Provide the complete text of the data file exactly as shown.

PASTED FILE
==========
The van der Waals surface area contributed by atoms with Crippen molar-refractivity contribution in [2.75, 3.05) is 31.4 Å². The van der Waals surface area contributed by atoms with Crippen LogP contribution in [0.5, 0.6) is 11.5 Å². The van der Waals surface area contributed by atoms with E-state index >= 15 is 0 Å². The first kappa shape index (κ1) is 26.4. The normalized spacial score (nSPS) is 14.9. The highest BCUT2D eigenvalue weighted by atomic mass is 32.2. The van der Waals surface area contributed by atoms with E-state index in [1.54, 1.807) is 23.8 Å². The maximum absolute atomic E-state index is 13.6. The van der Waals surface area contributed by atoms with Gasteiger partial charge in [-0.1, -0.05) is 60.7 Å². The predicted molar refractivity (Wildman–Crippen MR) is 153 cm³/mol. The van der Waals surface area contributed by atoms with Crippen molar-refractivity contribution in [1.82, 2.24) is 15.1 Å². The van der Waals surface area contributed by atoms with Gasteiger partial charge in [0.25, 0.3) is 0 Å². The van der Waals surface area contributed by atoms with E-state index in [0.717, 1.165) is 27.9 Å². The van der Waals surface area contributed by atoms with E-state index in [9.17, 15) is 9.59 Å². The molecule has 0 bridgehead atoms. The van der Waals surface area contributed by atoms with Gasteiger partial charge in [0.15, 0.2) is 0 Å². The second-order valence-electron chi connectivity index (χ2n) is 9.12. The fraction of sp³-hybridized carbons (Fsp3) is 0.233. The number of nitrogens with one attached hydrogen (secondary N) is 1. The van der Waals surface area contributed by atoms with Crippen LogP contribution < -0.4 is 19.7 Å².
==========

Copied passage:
The van der Waals surface area contributed by atoms with Crippen molar-refractivity contribution in [2.75, 3.05) is 31.4 Å². The van der Waals surface area contributed by atoms with Crippen LogP contribution in [0.5, 0.6) is 11.5 Å². The van der Waals surface area contributed by atoms with E-state index >= 15 is 0 Å². The first kappa shape index (κ1) is 26.4. The normalized spacial score (nSPS) is 14.9. The highest BCUT2D eigenvalue weighted by atomic mass is 32.2. The van der Waals surface area contributed by atoms with E-state index in [1.54, 1.807) is 23.8 Å². The maximum absolute atomic E-state index is 13.6. The van der Waals surface area contributed by atoms with Gasteiger partial charge in [-0.1, -0.05) is 60.7 Å². The predicted molar refractivity (Wildman–Crippen MR) is 153 cm³/mol. The van der Waals surface area contributed by atoms with Crippen molar-refractivity contribution in [1.82, 2.24) is 15.1 Å². The van der Waals surface area contributed by atoms with Gasteiger partial charge in [0.25, 0.3) is 0 Å². The van der Waals surface area contributed by atoms with E-state index in [0.717, 1.165) is 27.9 Å². The van der Waals surface area contributed by atoms with E-state index in [9.17, 15) is 9.59 Å². The molecule has 0 bridgehead atoms. The van der Waals surface area contributed by atoms with Gasteiger partial charge in [0.15, 0.2) is 0 Å². The second-order valence-electron chi connectivity index (χ2n) is 9.12. The fraction of sp³-hybridized carbons (Fsp3) is 0.233. The number of nitrogens with one attached hydrogen (secondary N) is 1. The van der Waals surface area contributed by atoms with Crippen LogP contribution < -0.4 is 19.7 Å².